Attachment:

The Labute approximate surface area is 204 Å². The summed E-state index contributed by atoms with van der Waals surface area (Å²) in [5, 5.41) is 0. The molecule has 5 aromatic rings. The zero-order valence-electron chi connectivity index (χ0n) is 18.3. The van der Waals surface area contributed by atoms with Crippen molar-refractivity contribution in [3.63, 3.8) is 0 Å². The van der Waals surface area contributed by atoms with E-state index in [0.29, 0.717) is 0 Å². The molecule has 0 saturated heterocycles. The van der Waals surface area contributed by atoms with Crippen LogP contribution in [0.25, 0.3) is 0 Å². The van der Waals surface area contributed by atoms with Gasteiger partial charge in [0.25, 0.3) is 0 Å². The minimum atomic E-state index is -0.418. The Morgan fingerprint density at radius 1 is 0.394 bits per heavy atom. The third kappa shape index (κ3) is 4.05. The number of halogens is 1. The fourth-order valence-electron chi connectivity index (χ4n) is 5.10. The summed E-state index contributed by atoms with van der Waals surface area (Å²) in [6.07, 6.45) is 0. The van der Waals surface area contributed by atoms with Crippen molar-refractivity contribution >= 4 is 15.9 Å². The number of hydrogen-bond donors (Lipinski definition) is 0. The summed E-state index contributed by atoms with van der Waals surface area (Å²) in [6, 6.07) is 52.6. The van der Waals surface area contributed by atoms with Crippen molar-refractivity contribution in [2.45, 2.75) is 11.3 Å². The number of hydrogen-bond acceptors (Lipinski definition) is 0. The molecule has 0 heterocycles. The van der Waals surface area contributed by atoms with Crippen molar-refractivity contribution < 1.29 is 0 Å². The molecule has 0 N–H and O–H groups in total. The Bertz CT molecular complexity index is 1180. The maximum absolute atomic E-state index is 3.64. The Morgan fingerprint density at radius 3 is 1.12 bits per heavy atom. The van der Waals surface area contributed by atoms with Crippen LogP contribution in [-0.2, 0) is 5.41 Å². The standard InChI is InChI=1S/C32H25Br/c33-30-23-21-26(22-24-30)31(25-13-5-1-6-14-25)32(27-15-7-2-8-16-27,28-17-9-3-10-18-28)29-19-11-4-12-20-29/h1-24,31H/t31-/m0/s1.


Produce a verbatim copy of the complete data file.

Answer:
The Labute approximate surface area is 204 Å². The summed E-state index contributed by atoms with van der Waals surface area (Å²) in [5, 5.41) is 0. The molecule has 5 aromatic rings. The zero-order valence-electron chi connectivity index (χ0n) is 18.3. The van der Waals surface area contributed by atoms with Crippen molar-refractivity contribution in [3.63, 3.8) is 0 Å². The van der Waals surface area contributed by atoms with E-state index in [0.29, 0.717) is 0 Å². The molecule has 0 saturated heterocycles. The van der Waals surface area contributed by atoms with Crippen LogP contribution in [0.25, 0.3) is 0 Å². The van der Waals surface area contributed by atoms with Gasteiger partial charge in [0.25, 0.3) is 0 Å². The minimum atomic E-state index is -0.418. The Morgan fingerprint density at radius 1 is 0.394 bits per heavy atom. The third kappa shape index (κ3) is 4.05. The number of halogens is 1. The fourth-order valence-electron chi connectivity index (χ4n) is 5.10. The summed E-state index contributed by atoms with van der Waals surface area (Å²) in [6.07, 6.45) is 0. The van der Waals surface area contributed by atoms with Crippen molar-refractivity contribution >= 4 is 15.9 Å². The number of hydrogen-bond donors (Lipinski definition) is 0. The summed E-state index contributed by atoms with van der Waals surface area (Å²) in [6, 6.07) is 52.6. The van der Waals surface area contributed by atoms with Crippen molar-refractivity contribution in [2.45, 2.75) is 11.3 Å². The number of hydrogen-bond acceptors (Lipinski definition) is 0. The molecule has 0 heterocycles. The van der Waals surface area contributed by atoms with Crippen molar-refractivity contribution < 1.29 is 0 Å². The molecule has 0 N–H and O–H groups in total. The Bertz CT molecular complexity index is 1180. The maximum absolute atomic E-state index is 3.64. The Morgan fingerprint density at radius 3 is 1.12 bits per heavy atom. The van der Waals surface area contributed by atoms with Crippen LogP contribution in [-0.2, 0) is 5.41 Å². The standard InChI is InChI=1S/C32H25Br/c33-30-23-21-26(22-24-30)31(25-13-5-1-6-14-25)32(27-15-7-2-8-16-27,28-17-9-3-10-18-28)29-19-11-4-12-20-29/h1-24,31H/t31-/m0/s1.